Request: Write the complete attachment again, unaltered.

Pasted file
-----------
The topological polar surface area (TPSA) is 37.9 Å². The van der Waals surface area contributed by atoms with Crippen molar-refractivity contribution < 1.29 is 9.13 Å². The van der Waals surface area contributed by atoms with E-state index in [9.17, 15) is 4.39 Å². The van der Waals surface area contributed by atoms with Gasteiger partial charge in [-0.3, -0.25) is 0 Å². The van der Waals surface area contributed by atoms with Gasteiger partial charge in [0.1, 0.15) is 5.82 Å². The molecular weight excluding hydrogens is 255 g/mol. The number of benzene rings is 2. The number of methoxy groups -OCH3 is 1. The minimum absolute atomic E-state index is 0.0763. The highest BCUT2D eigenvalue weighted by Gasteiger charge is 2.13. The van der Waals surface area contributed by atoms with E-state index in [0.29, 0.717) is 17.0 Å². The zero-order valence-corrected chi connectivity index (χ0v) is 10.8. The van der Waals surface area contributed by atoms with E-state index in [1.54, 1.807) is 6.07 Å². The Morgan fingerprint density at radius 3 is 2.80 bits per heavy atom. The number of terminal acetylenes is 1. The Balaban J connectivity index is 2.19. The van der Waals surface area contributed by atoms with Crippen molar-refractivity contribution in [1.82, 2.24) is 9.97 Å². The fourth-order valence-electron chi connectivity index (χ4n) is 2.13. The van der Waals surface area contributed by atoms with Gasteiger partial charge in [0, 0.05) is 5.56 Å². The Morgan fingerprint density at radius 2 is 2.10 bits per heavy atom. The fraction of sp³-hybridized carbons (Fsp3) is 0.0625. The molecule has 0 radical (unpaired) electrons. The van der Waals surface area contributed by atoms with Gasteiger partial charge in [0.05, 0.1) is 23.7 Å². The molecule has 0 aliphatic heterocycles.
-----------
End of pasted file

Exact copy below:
The topological polar surface area (TPSA) is 37.9 Å². The van der Waals surface area contributed by atoms with Crippen molar-refractivity contribution < 1.29 is 9.13 Å². The van der Waals surface area contributed by atoms with E-state index in [9.17, 15) is 4.39 Å². The van der Waals surface area contributed by atoms with Gasteiger partial charge in [-0.3, -0.25) is 0 Å². The van der Waals surface area contributed by atoms with Gasteiger partial charge in [0.1, 0.15) is 5.82 Å². The molecular weight excluding hydrogens is 255 g/mol. The number of benzene rings is 2. The number of methoxy groups -OCH3 is 1. The minimum absolute atomic E-state index is 0.0763. The highest BCUT2D eigenvalue weighted by Gasteiger charge is 2.13. The van der Waals surface area contributed by atoms with E-state index in [0.29, 0.717) is 17.0 Å². The zero-order valence-corrected chi connectivity index (χ0v) is 10.8. The van der Waals surface area contributed by atoms with E-state index in [1.54, 1.807) is 6.07 Å². The Morgan fingerprint density at radius 3 is 2.80 bits per heavy atom. The number of terminal acetylenes is 1. The Balaban J connectivity index is 2.19. The van der Waals surface area contributed by atoms with Crippen molar-refractivity contribution in [1.82, 2.24) is 9.97 Å². The fourth-order valence-electron chi connectivity index (χ4n) is 2.13. The van der Waals surface area contributed by atoms with Gasteiger partial charge in [0, 0.05) is 5.56 Å². The Morgan fingerprint density at radius 2 is 2.10 bits per heavy atom. The fraction of sp³-hybridized carbons (Fsp3) is 0.0625. The molecule has 0 radical (unpaired) electrons. The van der Waals surface area contributed by atoms with Gasteiger partial charge in [0.05, 0.1) is 23.7 Å². The molecule has 0 aliphatic heterocycles.